It's been five years since Sean "Diddy" Combs has had a single in the Billboard Hot 100 top 10, but that hasn't stopped more than dozen A-list artists from re-creating one of the rap mogul's biggest hits-his equity partnership with Ciroc, which has earned him more than $100 million since he became the then-struggling Diageo vodka's brand manager in 2007. In the years since that landmark partnership, many rappers, singers and even country stars have entered the celebrity spirits category--Cee Lo Green (Ty Ku sake), Enrique Iglesias (Atlantico rum), Jay-Z (Ace of Spades Champagne), Pitbull (Voli vodka) and Fergie (Ferguson Crest wine, Voli). Not all of these ventures have been successful. Lil Jon's attempt at creating his own winery was discontinued in 2011, Jermaine Dupri failed to make soy-based 3 vodka a must-have, and Pharrell Williams just sued Diageo for $5 million for failing to meet agreed-upon distribution requirements for his Qream liqueur.
Many acts are teaming with independently distributed products in hopes that their investment and visibility will lead to an acquisition from Beam Global, Diageo or Pernod Ricard. "The goal is to do between 100,000 and 500,000 cases, depending on price point, getting you closer to an exit strategy," says Ryan Schinman, CEO of entertainment branding agency Platinum Rye.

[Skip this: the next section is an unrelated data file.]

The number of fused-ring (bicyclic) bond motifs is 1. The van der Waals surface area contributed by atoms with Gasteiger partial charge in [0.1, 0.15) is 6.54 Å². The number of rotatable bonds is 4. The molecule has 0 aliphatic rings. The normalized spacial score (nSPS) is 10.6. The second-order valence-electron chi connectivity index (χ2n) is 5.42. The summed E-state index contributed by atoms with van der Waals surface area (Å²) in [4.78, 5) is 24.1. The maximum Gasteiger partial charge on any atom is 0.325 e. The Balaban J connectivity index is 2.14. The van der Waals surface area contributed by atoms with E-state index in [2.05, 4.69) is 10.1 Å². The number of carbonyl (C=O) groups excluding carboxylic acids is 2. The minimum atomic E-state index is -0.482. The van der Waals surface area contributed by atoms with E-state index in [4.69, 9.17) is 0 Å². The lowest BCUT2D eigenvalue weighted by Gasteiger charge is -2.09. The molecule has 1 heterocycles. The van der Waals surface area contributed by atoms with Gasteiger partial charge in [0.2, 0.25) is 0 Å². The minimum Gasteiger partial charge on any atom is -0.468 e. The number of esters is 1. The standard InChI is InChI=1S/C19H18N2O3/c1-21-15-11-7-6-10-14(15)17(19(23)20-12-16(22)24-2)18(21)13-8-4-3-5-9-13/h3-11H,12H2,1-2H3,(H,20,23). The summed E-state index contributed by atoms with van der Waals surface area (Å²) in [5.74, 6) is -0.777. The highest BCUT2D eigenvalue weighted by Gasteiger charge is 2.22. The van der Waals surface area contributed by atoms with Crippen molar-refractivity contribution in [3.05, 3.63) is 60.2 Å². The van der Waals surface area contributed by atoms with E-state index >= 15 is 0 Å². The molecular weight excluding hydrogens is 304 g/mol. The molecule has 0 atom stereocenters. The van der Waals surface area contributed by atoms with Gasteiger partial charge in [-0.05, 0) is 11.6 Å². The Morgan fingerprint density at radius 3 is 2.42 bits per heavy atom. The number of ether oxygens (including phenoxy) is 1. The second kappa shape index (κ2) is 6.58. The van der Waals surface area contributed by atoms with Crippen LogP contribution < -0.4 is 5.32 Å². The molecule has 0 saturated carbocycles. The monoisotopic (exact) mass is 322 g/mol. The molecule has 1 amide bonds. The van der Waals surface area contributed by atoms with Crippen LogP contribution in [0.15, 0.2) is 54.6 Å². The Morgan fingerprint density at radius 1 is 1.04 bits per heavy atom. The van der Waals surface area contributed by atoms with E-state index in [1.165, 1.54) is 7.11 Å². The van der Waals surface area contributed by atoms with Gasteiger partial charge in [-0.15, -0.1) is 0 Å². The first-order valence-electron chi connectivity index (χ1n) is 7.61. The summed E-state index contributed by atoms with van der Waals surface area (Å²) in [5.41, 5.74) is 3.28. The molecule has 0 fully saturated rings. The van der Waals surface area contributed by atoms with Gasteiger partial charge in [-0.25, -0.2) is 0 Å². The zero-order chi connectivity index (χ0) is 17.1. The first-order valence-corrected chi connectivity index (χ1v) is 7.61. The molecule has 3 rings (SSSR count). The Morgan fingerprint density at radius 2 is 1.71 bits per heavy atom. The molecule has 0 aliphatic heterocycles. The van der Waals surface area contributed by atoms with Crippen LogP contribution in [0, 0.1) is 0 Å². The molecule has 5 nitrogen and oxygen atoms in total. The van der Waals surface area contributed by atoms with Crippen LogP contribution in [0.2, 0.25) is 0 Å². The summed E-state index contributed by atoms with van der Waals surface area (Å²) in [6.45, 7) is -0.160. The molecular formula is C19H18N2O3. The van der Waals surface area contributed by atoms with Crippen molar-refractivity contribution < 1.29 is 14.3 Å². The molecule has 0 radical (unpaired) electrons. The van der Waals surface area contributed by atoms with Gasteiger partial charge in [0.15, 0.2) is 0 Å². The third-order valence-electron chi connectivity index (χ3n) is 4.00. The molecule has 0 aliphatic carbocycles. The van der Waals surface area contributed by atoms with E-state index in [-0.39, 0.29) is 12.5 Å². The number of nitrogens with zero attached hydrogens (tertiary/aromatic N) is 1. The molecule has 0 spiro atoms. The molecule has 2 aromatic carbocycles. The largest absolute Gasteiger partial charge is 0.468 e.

So which artist-backed brands have the most cachet at retail? Billboard partnered with Adam Rogers, senior analyst at Beverage Information Group, for a custom report of eight of the most visible celebrity spirits and their sales at retail in 2012. (Figures do not include bar and restaurant sales.) Though Combs is the category king, some of the results (Jim Beam's Kid Rock-affiliated Red Stag, for example) may surprise you.